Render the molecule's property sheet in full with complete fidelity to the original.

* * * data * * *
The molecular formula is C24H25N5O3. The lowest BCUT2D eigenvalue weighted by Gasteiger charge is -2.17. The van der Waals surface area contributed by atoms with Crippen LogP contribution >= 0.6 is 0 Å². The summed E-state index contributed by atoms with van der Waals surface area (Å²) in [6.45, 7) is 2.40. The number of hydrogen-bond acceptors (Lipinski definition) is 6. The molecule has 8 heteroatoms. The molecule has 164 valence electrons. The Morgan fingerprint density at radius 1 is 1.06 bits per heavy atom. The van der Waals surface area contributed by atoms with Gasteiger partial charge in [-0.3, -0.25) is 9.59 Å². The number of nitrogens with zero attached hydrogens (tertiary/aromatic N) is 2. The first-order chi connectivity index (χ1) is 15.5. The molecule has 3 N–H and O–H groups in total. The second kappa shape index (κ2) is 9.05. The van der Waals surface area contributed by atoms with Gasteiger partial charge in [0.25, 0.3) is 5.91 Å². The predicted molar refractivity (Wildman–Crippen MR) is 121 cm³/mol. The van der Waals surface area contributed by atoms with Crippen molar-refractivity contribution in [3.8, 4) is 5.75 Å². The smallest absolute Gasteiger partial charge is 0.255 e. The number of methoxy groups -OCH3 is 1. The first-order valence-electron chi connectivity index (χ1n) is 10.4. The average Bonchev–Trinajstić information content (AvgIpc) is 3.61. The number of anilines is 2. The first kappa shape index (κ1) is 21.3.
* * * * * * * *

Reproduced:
The molecular formula is C24H25N5O3. The lowest BCUT2D eigenvalue weighted by Gasteiger charge is -2.17. The van der Waals surface area contributed by atoms with Crippen LogP contribution >= 0.6 is 0 Å². The summed E-state index contributed by atoms with van der Waals surface area (Å²) in [6.45, 7) is 2.40. The number of hydrogen-bond acceptors (Lipinski definition) is 6. The molecule has 8 heteroatoms. The molecule has 164 valence electrons. The Morgan fingerprint density at radius 1 is 1.06 bits per heavy atom. The van der Waals surface area contributed by atoms with Gasteiger partial charge in [-0.3, -0.25) is 9.59 Å². The number of nitrogens with zero attached hydrogens (tertiary/aromatic N) is 2. The first-order chi connectivity index (χ1) is 15.5. The molecule has 3 N–H and O–H groups in total. The second kappa shape index (κ2) is 9.05. The van der Waals surface area contributed by atoms with Gasteiger partial charge in [0.25, 0.3) is 5.91 Å². The predicted molar refractivity (Wildman–Crippen MR) is 121 cm³/mol. The van der Waals surface area contributed by atoms with Crippen molar-refractivity contribution in [3.8, 4) is 5.75 Å². The smallest absolute Gasteiger partial charge is 0.255 e. The number of methoxy groups -OCH3 is 1. The first-order valence-electron chi connectivity index (χ1n) is 10.4. The average Bonchev–Trinajstić information content (AvgIpc) is 3.61. The number of anilines is 2. The first kappa shape index (κ1) is 21.3.